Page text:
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New Classical Tracks: Yolanda Kondonassis Premieres New Harp Concerto By Jennifer Higdon In 'American Rapture'

Laura Watilo Blake

Yolanda Kondonassis

Laura Watilo Blake

Julie Amacher, Classical MPR

Yolanda Kondonassis has played a lot of contemporary harp concertos. Her new recording, American Rapture, features the world premiere of one written especially for her by American composer Jennifer Higdon.

"I've played a lot of contemporary music where it's been more, sort of, a catalog of special effects. But the way she's used the special effects on the harp are very idiomatic, and I actually get to play virtuosic, fun, colorful things on the harp strings."

That's one reason Yolanda is so excited about this new release. The other is her collaborators, Ward Stare and the Rochester Philharmonic Orchestra. The ensemble is part of a consortium of orchestras that helped to commission the work. Ward says it's the centerpiece of this recording, which is a celebration of American composers past and present.

"When we were discussing repertoire options to pair with Jennifer's new concerto, I think rather quickly we got the idea that, wouldn't it be wonderful to look at different generations of American sound. I immediately thought of Barber, and the First Symphony is a piece that I love and I've done all over the place with many different orchestras. It's got all the dramatic power and punch of a Mahler symphony in just a little over 20 minutes.

"And I also thought it was important to feature the newest generation of American voices, and that's what Patrick Harlin's piece represents, and Rapture is, again, a wonderfully compact piece because there's a lot there in about eight minutes."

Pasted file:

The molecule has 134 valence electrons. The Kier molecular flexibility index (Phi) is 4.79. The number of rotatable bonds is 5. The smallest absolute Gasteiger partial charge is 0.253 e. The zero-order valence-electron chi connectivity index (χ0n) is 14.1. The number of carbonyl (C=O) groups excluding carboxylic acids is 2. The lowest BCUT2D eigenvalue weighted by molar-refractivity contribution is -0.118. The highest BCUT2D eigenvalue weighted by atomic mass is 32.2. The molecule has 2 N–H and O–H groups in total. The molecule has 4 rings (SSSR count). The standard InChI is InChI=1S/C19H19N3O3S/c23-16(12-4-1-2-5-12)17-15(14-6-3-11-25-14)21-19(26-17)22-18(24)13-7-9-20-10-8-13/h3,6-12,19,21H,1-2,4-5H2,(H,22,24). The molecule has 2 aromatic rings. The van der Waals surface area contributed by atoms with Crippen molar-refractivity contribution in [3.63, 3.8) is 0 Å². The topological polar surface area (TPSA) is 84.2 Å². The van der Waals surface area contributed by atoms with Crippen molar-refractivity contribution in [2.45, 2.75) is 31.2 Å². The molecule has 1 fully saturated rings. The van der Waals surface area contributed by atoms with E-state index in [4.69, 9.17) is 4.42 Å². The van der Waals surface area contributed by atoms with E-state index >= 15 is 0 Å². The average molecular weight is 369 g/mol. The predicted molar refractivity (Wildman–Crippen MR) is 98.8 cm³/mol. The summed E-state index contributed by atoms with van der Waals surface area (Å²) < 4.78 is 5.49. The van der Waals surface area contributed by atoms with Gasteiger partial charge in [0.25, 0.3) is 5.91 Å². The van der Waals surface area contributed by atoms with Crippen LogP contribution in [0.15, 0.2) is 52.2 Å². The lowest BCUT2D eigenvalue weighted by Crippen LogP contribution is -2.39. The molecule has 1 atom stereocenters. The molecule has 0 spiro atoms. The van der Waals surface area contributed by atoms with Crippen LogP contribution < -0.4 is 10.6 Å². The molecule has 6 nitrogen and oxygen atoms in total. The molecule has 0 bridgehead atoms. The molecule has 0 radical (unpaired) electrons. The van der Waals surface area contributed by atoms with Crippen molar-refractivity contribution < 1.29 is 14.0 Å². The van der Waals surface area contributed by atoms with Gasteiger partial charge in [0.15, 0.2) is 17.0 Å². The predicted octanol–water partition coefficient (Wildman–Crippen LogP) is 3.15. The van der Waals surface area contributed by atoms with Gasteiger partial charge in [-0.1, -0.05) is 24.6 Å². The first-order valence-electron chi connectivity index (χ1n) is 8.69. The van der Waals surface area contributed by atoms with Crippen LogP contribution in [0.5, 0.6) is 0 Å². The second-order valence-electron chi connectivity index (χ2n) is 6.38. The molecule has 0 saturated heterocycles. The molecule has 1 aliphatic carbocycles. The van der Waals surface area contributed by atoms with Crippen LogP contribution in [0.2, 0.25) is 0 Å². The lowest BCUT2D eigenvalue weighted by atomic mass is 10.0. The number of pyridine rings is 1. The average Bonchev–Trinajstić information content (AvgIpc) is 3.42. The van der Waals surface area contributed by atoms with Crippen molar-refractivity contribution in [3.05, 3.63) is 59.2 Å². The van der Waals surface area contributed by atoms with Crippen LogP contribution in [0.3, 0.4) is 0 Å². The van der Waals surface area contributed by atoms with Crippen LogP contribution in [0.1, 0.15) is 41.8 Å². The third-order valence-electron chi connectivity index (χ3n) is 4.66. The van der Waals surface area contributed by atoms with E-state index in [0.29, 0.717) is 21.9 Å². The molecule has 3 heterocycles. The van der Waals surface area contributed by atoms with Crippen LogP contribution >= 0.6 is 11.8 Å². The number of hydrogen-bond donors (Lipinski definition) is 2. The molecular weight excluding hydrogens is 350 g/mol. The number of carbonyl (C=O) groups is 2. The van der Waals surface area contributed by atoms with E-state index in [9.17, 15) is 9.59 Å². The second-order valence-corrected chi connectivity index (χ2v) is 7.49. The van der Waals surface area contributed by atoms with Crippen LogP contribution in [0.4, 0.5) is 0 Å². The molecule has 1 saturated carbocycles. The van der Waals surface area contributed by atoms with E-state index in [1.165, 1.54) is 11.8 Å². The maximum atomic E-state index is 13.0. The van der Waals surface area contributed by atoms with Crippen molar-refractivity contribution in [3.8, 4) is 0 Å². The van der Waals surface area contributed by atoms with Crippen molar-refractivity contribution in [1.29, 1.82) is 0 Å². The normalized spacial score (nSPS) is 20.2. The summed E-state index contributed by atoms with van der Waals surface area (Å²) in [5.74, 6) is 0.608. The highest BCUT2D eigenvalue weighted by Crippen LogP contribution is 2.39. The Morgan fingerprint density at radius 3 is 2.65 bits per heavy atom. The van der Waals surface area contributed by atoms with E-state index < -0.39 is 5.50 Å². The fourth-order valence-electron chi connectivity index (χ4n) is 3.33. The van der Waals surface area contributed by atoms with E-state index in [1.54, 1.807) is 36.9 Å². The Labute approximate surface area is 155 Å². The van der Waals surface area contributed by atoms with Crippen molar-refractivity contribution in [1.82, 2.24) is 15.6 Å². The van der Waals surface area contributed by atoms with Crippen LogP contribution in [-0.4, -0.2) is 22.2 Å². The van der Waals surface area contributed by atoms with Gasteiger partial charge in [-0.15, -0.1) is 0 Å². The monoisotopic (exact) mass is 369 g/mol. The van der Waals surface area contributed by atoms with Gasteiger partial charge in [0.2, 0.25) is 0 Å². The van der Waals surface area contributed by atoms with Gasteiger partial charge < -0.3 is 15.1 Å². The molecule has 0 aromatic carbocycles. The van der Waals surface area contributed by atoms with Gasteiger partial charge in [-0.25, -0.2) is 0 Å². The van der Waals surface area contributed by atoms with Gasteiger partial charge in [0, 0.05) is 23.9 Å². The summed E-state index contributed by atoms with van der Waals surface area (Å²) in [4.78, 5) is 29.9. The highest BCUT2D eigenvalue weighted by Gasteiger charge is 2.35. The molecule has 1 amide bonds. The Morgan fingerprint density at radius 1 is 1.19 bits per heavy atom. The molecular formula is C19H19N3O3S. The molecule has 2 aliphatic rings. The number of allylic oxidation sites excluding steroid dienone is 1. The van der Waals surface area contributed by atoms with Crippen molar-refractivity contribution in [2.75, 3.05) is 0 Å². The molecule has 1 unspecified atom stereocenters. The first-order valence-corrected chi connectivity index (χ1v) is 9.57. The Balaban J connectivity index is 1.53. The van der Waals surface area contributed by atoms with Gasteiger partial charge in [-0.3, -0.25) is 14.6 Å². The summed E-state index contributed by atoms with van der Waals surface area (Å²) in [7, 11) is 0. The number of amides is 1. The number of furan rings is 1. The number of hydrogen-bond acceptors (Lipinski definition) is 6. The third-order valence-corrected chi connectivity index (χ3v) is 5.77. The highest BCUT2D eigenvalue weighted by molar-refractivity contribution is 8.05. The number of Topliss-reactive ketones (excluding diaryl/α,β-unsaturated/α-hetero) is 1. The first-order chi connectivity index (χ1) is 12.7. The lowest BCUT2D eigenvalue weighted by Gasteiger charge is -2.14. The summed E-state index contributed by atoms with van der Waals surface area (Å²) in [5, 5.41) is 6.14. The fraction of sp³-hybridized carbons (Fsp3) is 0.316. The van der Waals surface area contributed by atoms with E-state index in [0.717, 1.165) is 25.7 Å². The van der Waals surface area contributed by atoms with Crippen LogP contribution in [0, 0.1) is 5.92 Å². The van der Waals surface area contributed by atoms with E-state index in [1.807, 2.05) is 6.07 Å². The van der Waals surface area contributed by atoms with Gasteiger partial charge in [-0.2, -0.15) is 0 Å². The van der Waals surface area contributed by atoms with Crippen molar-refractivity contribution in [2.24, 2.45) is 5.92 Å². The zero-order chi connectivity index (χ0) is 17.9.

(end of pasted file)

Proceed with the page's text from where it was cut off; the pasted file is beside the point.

The recording itself is called American Rapture. Are you taking that from the Harlin piece, in terms of the title?

"Well I know that when Patrick first saw it, he called me and he said, 'Wow, who picked the title. I love it.' So yeah, it certainly gives a nod to the Rapture, and I think American Rapture, it's a perfect title. It takes you to so many different places in the American sound."

The Harp Concerto by Jennifer Higdon — that is like the centerpiece of this recording. I know, Yolanda, she said that your enthusiasm for your instrument is infectious. How did that impact the concerto she created for you?

"One of the things I asked Jennifer for when we were in our early discussions is a groove. I really wanted to be able to catch a musical wave with the orchestra and not just sit there quietly while the orchestra cut loose. And then I came in when all was quiet, and I had my harp installed with a jack and a microphone inside the soundboard so that we wouldn't have to be so careful and touchy about balance, and you know, technology has improved so much that you can get a very, very real acoustic sound with the right equipment."

When Jennifer Higdon writes a concerto, she likes to bring the qualities of the instrument to the forefront. What qualities does she bring out in the harp that you're most pleased about?

"She runs the gamut throughout this four-movement work. The first movement is called First Light, and it almost is like sitting on a mountaintop watching a sunrise. It starts very quietly with the harp alone. I think it's a stroke of brilliance, because one of the things that I told her was that an audience really needs to latch on to the sound of the harp before you start blending it. I think audiences have to know what they're they're listening for, what they're extracting from the larger texture, and that it's such a wonderful way to bring listeners into the portal of this piece."

She has added a wonderful sense of intimacy to that third movement Lullaby, and part of that is due to the fact that it's expressing your relationship with your daughter. Would you share more about that please?

"She heard me wax on — probably ad nauseum — when we got together about my daughter, who I'm just in love with, and so she kind of dedicated that third movement to my relationship with my daughter, and I love that. And it's not a sleepy movement. It's more of a wonder-filled movement with that. You know, that sort of magical color and touch, that you almost see the world through that sparkly lens of a child.

"I'm so touched and honored that she took a movement out of this piece to highlight that relationship, because so often, when we've devoted so much of ourselves to our career as I have, it's wonderful to integrate the two sometimes, and make it a kind of an homage to the many different sides of all of us."

To hear the rest of my conversation, download the extended podcast on Apple Podcasts or wherever you get your podcasts.

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